The first show (sponsored by Genentech) explores the cancer immunity cycle (CIC), how it can help see the bigger picture and how this framework can be used to help figure out what areas are missing when patients don’t respond to immunotherapy.

There are also predictions about what we will see coming up in the next year – will the crystal ball be accurate – or not?

Crank up the Sonos, grab a coffee, pen and paper – you’ll find the latest podcast show here (Link), which is open access for anyone who wants to listen.

B) Reader Q&A Mailbag: we tackle your latest tough questions that are top of mind and offer insights on the hot topics people want to know about.

We have a broad range of topics to cover today including:

  • The battle for PD-1 sales
  • What are the IO bottlenecks where we can expect to see new research focus
  • Sanofi-Medivation bid
  • AbbVie snapping up StemcentRx

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Today we take a short break from our AACR conference coverage and look at some creative new research that has its roots in oncology, i.e. antibody drug conjugates (ADCs), while being adapted and adopted for use in microbiology and infectious diseases.  Here at BSB, we have always been attracted to innovative science and technology and this latest project certainly fits that bill.

This is not such a stretch as many may think, after all, advanced cancer patients or those in an ICU  tend to be prone to infectious complications, which can, unfortunately, be lethal.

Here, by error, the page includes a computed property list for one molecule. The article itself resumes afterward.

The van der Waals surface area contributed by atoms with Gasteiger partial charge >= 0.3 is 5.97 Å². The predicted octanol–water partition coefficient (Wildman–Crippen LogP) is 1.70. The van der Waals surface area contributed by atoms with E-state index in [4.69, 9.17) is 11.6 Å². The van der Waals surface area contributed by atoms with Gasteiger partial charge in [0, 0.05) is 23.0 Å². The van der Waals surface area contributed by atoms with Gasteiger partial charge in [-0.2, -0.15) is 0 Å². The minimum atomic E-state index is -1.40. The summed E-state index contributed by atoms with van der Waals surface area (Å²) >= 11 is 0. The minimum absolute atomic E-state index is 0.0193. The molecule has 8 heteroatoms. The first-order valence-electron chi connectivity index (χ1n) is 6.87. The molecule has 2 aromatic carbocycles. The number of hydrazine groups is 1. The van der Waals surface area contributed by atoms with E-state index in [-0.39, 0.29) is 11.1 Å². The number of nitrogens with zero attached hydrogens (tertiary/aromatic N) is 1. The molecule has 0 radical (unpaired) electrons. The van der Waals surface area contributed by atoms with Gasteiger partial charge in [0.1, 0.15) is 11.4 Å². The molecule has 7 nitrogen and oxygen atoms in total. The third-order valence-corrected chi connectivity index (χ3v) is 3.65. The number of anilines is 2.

While this work is currently ongoing in the preclinical setting, it could be something we hear a lot more about in the near future as clinical development rolls out and there is a dramatic impact for patients.

Curious as to what all the fuss is about?

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This week certainly turned out to be a defining tale of two drugs with a chequered history…

Lion DancersFirst off, the FDA approved AbbVie/Genentech’s venetoclax, now known as Venclexta, in a subset of CLL patients with 17p deletions. These patients have a historically poor prognosis and the approval goes some way to addressing the high unmet medical need.

Secondly, another biotech company, Clovis Oncology, got slammed by ODAC with a 12-1 vote to wait for phase 3 data from the TIGER-3 trial for rociletinib to better determine the efficacy:safety benefit profile.

For a long while it seemed that AbbVie had nothing but toil and trouble over the tumour lysis syndrome (TLS) issues giving them some significant challenges to overcome, while Clovis were one of the new darlings of Wall Street.

In the final dash to the market, the tables were turned almost at the 11th hour and fortunes stunningly reversed.  Yet a mere eighteen months ago, few industry watchers would have predicted the difference in outcomes.

In our latest AACR Preview series, we take a look at Bcl2 inhibition and where some of the emerging opportunities might lie based on new preclinical research that is being presented here in New Orleans this weekend.  It makes for interesting reading.

While one tiger is licking its wounds, another is smacking it chops at what the future might hold for new combination approaches; how the tails have literally turned.